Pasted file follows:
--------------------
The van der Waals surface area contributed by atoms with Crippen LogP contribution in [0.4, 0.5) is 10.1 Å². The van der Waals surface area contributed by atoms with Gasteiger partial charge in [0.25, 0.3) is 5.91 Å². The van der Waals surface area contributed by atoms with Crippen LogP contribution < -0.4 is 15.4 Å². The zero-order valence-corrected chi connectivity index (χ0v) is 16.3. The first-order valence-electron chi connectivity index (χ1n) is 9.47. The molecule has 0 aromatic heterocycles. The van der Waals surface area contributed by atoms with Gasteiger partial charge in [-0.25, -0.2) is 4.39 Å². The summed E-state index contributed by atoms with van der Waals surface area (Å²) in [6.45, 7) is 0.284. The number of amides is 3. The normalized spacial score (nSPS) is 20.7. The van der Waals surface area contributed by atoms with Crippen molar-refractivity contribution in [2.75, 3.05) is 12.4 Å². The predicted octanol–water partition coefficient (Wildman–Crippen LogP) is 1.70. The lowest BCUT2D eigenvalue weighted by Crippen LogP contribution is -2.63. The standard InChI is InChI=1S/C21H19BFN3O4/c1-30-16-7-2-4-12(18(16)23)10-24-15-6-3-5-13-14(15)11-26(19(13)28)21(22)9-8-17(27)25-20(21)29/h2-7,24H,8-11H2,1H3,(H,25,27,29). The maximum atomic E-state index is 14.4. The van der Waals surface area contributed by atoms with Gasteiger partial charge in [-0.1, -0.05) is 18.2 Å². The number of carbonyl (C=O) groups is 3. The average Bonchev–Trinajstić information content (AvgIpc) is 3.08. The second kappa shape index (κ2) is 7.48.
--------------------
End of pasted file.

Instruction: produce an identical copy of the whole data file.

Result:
The van der Waals surface area contributed by atoms with Crippen LogP contribution in [0.4, 0.5) is 10.1 Å². The van der Waals surface area contributed by atoms with Gasteiger partial charge in [0.25, 0.3) is 5.91 Å². The van der Waals surface area contributed by atoms with Crippen LogP contribution < -0.4 is 15.4 Å². The zero-order valence-corrected chi connectivity index (χ0v) is 16.3. The first-order valence-electron chi connectivity index (χ1n) is 9.47. The molecule has 0 aromatic heterocycles. The van der Waals surface area contributed by atoms with Gasteiger partial charge in [-0.25, -0.2) is 4.39 Å². The summed E-state index contributed by atoms with van der Waals surface area (Å²) in [6.45, 7) is 0.284. The number of amides is 3. The normalized spacial score (nSPS) is 20.7. The van der Waals surface area contributed by atoms with Crippen molar-refractivity contribution in [2.75, 3.05) is 12.4 Å². The predicted octanol–water partition coefficient (Wildman–Crippen LogP) is 1.70. The lowest BCUT2D eigenvalue weighted by Crippen LogP contribution is -2.63. The standard InChI is InChI=1S/C21H19BFN3O4/c1-30-16-7-2-4-12(18(16)23)10-24-15-6-3-5-13-14(15)11-26(19(13)28)21(22)9-8-17(27)25-20(21)29/h2-7,24H,8-11H2,1H3,(H,25,27,29). The maximum atomic E-state index is 14.4. The van der Waals surface area contributed by atoms with Gasteiger partial charge in [-0.1, -0.05) is 18.2 Å². The number of carbonyl (C=O) groups is 3. The average Bonchev–Trinajstić information content (AvgIpc) is 3.08. The second kappa shape index (κ2) is 7.48.